There’s just so much I wish I could do and some, I wish I could go back to and do again. But even with the everyday “kaya mo ‘yan” reminders, there’s always the practical reality that time and money could limit you.
The best thing, I think, at least right now, is to do with what we have. There’s no use dwelling on the absence of things when there’s just so much we have that must not be put to waste.
Just minutes ago, John and I were talking about birthdays and surprises. He is impressive at gift-choosing and gift-giving, and I give him full credit to that. He had always been the one who knew exactly what to buy and where to find it at a better price. He is more of a shopper than I am, and that would’ve probably meant I was a lucky girl to have him with me in malls. He was never the guy who’d sit on the seats while I shopped. If anything, he was even the one choosing the clothes that looked amazing on people. He was so good at this! He always found the best buys and the perfect bargains.
Meanwhile, I was never the kind who’d be extra-ready to buy the perfect gift (if ever I’d find one). Whenever I do find this “perfect gift,” I’d peep deep into my wallet and shake all my pockets to make sure I’d survive after purchasing it. This life taught me to be more acquainted with my creativity and resourcefulness. I seldom bought stuff when I knew I could make them, instead. Or arrange surprises, or something. This isn’t a matter of choice. It was an adaptation. It was working with whatever I had.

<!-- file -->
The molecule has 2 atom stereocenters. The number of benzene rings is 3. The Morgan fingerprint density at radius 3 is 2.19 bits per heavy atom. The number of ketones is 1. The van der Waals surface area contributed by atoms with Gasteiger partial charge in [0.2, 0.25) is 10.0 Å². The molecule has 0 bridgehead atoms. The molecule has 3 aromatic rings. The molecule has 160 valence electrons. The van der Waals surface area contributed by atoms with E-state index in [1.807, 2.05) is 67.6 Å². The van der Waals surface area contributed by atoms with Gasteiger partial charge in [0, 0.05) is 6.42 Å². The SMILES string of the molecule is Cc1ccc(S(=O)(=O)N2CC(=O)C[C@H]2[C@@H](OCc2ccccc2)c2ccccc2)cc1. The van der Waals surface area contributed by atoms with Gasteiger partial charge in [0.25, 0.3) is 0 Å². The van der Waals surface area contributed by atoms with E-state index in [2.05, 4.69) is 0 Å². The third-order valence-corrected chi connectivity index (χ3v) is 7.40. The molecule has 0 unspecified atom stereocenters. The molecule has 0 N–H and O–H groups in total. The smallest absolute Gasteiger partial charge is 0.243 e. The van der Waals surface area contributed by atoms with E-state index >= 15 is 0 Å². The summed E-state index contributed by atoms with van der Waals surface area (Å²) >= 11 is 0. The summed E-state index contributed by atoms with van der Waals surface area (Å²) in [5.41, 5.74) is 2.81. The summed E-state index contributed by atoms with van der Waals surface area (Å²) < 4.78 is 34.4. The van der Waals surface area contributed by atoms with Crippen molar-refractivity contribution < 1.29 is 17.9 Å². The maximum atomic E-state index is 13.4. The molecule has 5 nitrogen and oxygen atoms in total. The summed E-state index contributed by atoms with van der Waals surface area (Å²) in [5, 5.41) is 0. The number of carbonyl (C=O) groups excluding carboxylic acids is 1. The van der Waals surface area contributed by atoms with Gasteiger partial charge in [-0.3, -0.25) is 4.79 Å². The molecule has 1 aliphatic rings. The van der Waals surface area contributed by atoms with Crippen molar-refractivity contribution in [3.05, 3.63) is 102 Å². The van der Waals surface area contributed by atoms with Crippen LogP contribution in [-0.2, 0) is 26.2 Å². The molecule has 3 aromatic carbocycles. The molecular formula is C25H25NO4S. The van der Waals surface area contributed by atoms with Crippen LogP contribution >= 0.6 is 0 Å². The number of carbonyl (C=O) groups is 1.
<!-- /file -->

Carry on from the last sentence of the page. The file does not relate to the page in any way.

I always thought lacking something made us push a little harder in life.
Two months ago, I posted this. And as promised (right, as if anyone was really waiting for an update hahahahaha I pretend to be a celebrity sometimes, forgive the complex), I started days ago.
It’s confusing to paint oil on canvas when you’re me (a non-traditional, non-technical, all-fun-and-expression type of artist who’d rather use a dry medium). The nearest I have of “art education” is my mom who graduated with a BFA degree from UST. And she majored in Interior Design so she is actually more in to the perspective than the medium.
When you’re me, and you plan to paint on gesso-ed canvas without even the most basic knowledge, you’re bound to face the following: